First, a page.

Kill or Capture: The War on Terror and the Soul of the Obama Presidency. By Daniel Klaidman. Houghton Mifflin Harcourt, 2012. 304 pp.
Newsweek reporter Daniel Klaidman provides the first definitive account of the Obama administration’s wide-ranging counterterrorism policies—from the fate of Guantánamo Bay and indefinite detention to terrorism trials and the legality of targeted killings. Klaidman’s account reveals both the tense deliberations within Obama’s inner circle and the fear-mongering that politicized his counterterrorism policies. What makes Kill or Capture: The War on Terror and the Soul of the Obama Presidency particularly interesting is how it sheds light on the paradox of post-9/11 America: how a country that views itself as a paragon of human rights and international law came to ignore the very values and constitutional protections it continues to champion.
Klaidman’s narrative follows the Obama presidency from the 2008 campaign to the 2012 presidential election, exposing the real story behind why an administration that so appealed to lofty ideals repeatedly abandoned its pledge to harmonize America’s values with national security. For instance, candidate Obama promised to reclaim America’s moral standing by closing Guantánamo Bay, ending indefinite detention, and bringing terrorists to justice in civilian courts. But President Obama, despite signing a series of executive orders that banned coercive interrogation methods and terminated America’s secret overseas prisons (“black sites”), faced a number of challenges shutting down Guantánamo.
Would terror suspects be brought to the mainland and prosecuted in civilian courts? Did enhanced interrogation methods taint the evidence needed to win convictions? What about detainees who had trained in Al-Qaeda camps, but had not necessarily committed any crimes for which they could be prosecuted? Eventually, Obama claimed the authority to hold terrorism suspects in prolonged detention indefinitely without trial, in a symbolic rather than a substantive reversal from the stance of his predecessor that alienated some in his liberal base.
Divisions, both among Obama’s advisers and within partisan Washington, also derailed the president’s counterterrorism agenda. Klaidman writes that in the view of White House Chief of Staff Rahm Emanuel, “Guantánamo was just a pain-in-the-ass distraction.” He and other like-minded advisors pushed for the administration’s laser-like focus on health care and the economy. Moreover, although President George W. Bush had transferred more than five hundred detainees out of Guantánamo—in an effort to shut down the prison in his second term—former Vice President Dick Cheney equated closing Guantánamo with freeing dangerous terrorists. Congress swiftly passed appropriation bills restricting the transfer of detainees. As Klaidman writes, “an institution increasingly defined by demagoguery was not the best place to develop sensible counterterrorism policies.”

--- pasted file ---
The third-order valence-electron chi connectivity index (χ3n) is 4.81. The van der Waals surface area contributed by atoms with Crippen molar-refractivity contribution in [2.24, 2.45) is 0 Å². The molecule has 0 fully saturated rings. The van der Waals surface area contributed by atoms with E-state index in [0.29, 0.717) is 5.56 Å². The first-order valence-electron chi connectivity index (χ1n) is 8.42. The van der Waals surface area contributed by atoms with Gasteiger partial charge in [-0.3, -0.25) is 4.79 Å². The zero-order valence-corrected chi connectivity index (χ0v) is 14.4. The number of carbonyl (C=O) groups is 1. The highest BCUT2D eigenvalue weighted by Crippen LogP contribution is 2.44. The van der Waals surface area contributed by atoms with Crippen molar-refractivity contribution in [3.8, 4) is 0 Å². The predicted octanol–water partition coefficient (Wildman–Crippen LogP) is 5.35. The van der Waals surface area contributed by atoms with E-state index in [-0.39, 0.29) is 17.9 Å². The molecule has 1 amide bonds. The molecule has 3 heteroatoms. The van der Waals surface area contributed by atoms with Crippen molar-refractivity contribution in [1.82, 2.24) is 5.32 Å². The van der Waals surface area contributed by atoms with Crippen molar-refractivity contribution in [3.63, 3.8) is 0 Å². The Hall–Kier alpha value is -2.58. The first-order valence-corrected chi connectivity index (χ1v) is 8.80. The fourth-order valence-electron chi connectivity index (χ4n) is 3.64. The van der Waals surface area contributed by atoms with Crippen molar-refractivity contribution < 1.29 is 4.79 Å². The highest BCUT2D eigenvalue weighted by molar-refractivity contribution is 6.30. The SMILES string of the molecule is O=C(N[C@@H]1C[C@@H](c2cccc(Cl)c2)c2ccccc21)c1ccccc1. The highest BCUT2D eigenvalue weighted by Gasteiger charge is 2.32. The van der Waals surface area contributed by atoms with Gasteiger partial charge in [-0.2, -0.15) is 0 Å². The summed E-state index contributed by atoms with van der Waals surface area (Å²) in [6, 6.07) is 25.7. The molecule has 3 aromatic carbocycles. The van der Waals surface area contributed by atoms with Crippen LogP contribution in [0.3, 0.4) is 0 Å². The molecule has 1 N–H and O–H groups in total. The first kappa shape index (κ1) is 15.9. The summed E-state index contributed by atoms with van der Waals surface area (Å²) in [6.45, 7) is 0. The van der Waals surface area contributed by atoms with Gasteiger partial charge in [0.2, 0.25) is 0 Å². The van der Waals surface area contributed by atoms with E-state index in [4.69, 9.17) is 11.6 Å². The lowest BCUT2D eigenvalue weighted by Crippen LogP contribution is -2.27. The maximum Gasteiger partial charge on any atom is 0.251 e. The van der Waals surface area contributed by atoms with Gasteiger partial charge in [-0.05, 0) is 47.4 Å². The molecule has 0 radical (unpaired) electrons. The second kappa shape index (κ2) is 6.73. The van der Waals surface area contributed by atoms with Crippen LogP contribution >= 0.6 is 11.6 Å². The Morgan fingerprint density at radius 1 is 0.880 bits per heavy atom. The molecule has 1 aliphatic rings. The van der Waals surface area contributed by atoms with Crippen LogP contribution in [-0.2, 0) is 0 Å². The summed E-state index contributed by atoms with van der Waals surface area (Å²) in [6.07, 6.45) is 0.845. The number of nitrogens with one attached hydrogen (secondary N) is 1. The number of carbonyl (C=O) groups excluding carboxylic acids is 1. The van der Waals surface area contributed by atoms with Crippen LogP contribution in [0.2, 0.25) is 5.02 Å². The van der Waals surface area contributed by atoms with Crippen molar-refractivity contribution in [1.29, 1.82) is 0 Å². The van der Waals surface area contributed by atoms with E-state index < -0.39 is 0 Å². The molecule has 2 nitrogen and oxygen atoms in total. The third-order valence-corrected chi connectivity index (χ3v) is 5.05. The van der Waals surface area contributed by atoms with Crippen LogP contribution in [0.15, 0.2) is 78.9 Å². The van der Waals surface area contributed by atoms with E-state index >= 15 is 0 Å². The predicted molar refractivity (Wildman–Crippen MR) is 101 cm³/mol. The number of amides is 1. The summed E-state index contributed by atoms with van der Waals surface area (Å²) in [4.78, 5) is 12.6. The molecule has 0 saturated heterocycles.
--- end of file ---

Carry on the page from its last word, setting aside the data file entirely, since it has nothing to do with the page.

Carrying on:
Obama encountered another roadblock when his attorney general, Eric Holder, attempted to bring 9/11 mastermind Khaled Sheikh Mohammed and four co-conspirators to justice in a federal court in downtown Manhattan. Obama’s Republican opponents argued that terrorists were not entitled to the protections available in federal court, even though America’s closest allies had tried their terrorist defendants in the cities where Al-Qaeda attacks had occurred—Madrid, London, and Mumbai—and President Bush had routinely prosecuted terrorists in traditional criminal courts, including Zacarias Moussaoui and shoe bomber Richard Reid.
Time and again, a president who had rejected his predecessor’s “feel-it-in-the-gut, shoot-from-the-hip” national security response, sacrificed his own core principles on the altar of political expediency. One area in particular was Obama’s tightened grip over the secretive program of targeted killings using drones, and their expanded deployment beyond the battlefields of Iraq and Afghanistan into Somalia and Yemen.
Questions remain over so-called “signature strikes” or “crowd killing”: targeting groups of men who bore certain characteristics associated with terrorist activity, but whose identities were not necessarily known. It is uncertain whether officials knew whether those they targeted posed a specific and genuine threat to American interests. After all, if certain targets were not focused on attacking America, then the United States could not use international standards for self-defense as a justification for killing them. This makes Klaidman’s characterization of Obama as a “civil libertarian”—a term he neither defines nor fully explains—a bit curious.
Obama greased perhaps his slipperiest slope with the targeted killing of an American citizen neither formally charged with a crime nor convicted at trial: Anwar Al-Awlaki. An online propagandist and chief of external operations for Al-Qaeda in the Arabian Peninsula, Al-Awlaki influenced the Fort Hood shooter and recruited the 2009 Christmas Day bomber. However odious Al-Awlaki may have been, his killing raises complicated legal and moral questions about the danger of unfettered presidential power. In this respect, Kill or Capture successfully frames official day-to-day decision-making within the broader war on terror. The reader is naturally drawn to realize the book’s underlying point: America’s lack of a long-term detention policy may be perversely incentivizing kills over captures.
Malou Innocent is a foreign policy analyst at the Cato Institute. She has written for Survival, Congressional Quarterly, Harvard International Review, Foreign Policy, Wall Street Journal Asia, Christian Science Monitor, Armed Forces Journal, Guardian, Washington Times, and other publications.
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